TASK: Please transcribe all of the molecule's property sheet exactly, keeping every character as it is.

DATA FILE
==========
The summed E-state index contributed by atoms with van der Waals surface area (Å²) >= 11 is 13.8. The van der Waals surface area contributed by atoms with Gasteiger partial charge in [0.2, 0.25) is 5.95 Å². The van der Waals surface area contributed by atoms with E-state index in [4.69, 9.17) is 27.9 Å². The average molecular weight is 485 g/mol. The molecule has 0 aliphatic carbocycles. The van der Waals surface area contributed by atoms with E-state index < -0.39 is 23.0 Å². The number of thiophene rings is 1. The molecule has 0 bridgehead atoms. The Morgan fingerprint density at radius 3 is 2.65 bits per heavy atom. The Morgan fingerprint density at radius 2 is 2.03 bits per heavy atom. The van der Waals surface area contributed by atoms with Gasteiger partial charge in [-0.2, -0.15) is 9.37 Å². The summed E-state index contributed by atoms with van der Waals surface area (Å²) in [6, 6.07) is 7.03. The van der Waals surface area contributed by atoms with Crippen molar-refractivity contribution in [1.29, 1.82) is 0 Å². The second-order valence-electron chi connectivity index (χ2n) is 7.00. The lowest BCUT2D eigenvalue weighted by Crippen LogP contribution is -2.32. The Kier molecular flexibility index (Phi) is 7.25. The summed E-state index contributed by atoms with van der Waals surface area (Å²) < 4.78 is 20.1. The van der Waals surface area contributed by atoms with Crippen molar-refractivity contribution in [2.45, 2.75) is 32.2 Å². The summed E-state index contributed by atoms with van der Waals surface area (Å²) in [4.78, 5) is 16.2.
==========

The summed E-state index contributed by atoms with van der Waals surface area (Å²) >= 11 is 13.8. The van der Waals surface area contributed by atoms with Gasteiger partial charge in [0.2, 0.25) is 5.95 Å². The van der Waals surface area contributed by atoms with E-state index in [4.69, 9.17) is 27.9 Å². The average molecular weight is 485 g/mol. The molecule has 0 aliphatic carbocycles. The van der Waals surface area contributed by atoms with E-state index < -0.39 is 23.0 Å². The number of thiophene rings is 1. The molecule has 0 bridgehead atoms. The Morgan fingerprint density at radius 3 is 2.65 bits per heavy atom. The Morgan fingerprint density at radius 2 is 2.03 bits per heavy atom. The van der Waals surface area contributed by atoms with Gasteiger partial charge in [-0.2, -0.15) is 9.37 Å². The summed E-state index contributed by atoms with van der Waals surface area (Å²) in [6, 6.07) is 7.03. The van der Waals surface area contributed by atoms with Crippen molar-refractivity contribution in [1.29, 1.82) is 0 Å². The second-order valence-electron chi connectivity index (χ2n) is 7.00. The lowest BCUT2D eigenvalue weighted by Crippen LogP contribution is -2.32. The Kier molecular flexibility index (Phi) is 7.25. The summed E-state index contributed by atoms with van der Waals surface area (Å²) < 4.78 is 20.1. The van der Waals surface area contributed by atoms with Crippen molar-refractivity contribution in [2.45, 2.75) is 32.2 Å². The summed E-state index contributed by atoms with van der Waals surface area (Å²) in [4.78, 5) is 16.2.